Posted: April 19, 2021

With the nation in turmoil, students find a place to process and learn.

Image: Gillian Blease

Image: Gillian Blease

Maya Angelou said, "I do my best because I'm counting on you counting on me." Amidst a global pandemic and a national racial crisis, I realized her quote set the tone for the type of space I wanted to create for students in my Applied Youth Development (AYFCE 840) course--a course designed to carefully examine systems that support youth development. Critical issues central to this course had to be centered in a setting that required acknowledging the current national climate while also allowing students a space to find solace, be vulnerable, and be heard without judgment.

There is a lot of talk about creating safe spaces--places where we can express our individuality and our solidarities (while creating new ways of being together) on our terms without judgment or fear. My awareness of a new virtual environment set the tone for making time and space for my students to share and listen--a valuable connection that was missing from their daily lives in this virtual era of learning. I supported this concept of safe spaces by devoting classes with time for students to discuss, vent, and celebrate. Throughout the semester, students used this time to talk about current events, praise others' accomplishments, and provide a listening ear. The significance of these instances within the classroom was critical to the learning environment, and more important, to the culture we created as a group of individuals who were learning from one another within a new normal.

Rethinking the Meaning of Inclusivity

Toward the beginning of the semester, I was talking with a student about the upcoming course. As we discussed youth and community development theories, she asked if the approaches I would present in the class would be limited to those developed through a racially biased lens. At this moment, I realized if I was going to push students to question inclusivity and social justice, I had to make sure I was modeling this as an instructor. I began to question how I would drive diverse ideas and voices in my course content.

To that end, I was purposeful in incorporating diverse images, presenters, and readings to students. I wanted to challenge the norm of who created and held knowledge and to make sure my students interacted with these individuals, albeit through a virtual format. I found these inclusive points of realization started insightful conversations and led to greater reflective sharing. Group conversations and individual papers were contextualized through diverse points of knowledge and challenged notions of learning.

Digitizing Readings and Writings

Despite missing the connection and structure of a brick and mortar classroom, the virtual environment in which my students and I came together to share ideas and learn fostered a surprisingly high level of academic achievement. Although I had some trepidation moving into this teaching environment, I was comforted knowing that I had a set of valuable skills for use in online formats. I had the pedagogical practices at my fingertips and could create a desirable and supportive learning environment for my students.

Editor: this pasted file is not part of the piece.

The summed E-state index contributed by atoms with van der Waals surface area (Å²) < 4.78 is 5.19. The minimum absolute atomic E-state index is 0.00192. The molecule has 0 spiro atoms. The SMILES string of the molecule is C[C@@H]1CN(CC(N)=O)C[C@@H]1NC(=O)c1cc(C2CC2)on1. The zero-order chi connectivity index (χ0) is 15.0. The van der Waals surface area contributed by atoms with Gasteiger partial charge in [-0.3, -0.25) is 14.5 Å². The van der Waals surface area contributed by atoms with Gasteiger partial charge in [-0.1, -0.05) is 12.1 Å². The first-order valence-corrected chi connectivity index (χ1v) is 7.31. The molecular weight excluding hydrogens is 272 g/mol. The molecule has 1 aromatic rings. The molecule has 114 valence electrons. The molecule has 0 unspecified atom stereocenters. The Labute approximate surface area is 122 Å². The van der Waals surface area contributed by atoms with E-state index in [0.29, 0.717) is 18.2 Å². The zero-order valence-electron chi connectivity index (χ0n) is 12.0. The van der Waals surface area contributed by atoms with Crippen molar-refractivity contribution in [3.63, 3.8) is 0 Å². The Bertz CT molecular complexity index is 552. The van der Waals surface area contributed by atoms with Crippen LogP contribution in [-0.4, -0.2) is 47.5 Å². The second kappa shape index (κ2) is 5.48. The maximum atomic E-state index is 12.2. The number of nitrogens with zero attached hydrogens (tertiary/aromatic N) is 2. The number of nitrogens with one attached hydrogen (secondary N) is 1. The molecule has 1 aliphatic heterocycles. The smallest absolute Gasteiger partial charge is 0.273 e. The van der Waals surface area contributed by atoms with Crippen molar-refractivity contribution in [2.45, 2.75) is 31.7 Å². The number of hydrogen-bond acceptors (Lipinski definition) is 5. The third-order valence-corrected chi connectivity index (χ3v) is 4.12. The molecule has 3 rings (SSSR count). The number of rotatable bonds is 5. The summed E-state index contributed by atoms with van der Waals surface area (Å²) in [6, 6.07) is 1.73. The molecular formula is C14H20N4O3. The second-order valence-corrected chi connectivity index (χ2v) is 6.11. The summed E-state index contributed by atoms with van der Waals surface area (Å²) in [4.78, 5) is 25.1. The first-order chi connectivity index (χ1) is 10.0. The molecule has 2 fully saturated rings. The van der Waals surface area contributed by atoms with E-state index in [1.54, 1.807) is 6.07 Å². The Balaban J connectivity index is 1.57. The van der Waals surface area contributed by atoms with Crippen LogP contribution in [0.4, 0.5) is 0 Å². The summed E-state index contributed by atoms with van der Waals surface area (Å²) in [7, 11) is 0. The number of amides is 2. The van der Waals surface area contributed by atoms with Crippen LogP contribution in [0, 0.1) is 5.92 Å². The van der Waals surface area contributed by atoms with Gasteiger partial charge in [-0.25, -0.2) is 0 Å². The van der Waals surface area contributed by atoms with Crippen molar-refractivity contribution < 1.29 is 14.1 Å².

One aspect I found useful to incorporate into my virtual class was online tools that allowed for deeper student reflection. While student learning was engaging, I felt it imperative to provide them with other spaces to engage with and reflect on course content outside of course time. Apps such as Persuall and reflection rooms on Canvas provided students with multiple opportunities to engage with the content. Using these tools facilitated individual interactivity and engagement, leading to deeper understanding while using pedagogical best practices.

Acknowledging the Unknown

2020 was an academic year like none other for many of us in higher education. As the COVID-19 pandemic unfolded, we had to pivot the way we approached learning and teaching in a matter of weeks. We found ourselves in a new normal--navigating online environments to create virtual classrooms that still enhanced students' learning. From the outset, I acknowledged that I would start the semester in a new learning setting and face unknown and unfamiliar challenges. Moving from in-person to virtual instruction required me to use new strategies around communication and organization. These strategies and the positive mindset that I chose to adopt helped me to embody the words spoken by Ms. Angelou--to be someone my students could count on.

By Nicole Webster

Nicole Webster is an associate professor of youth and international development in the Department of Agricultural Economics, Sociology, and Education.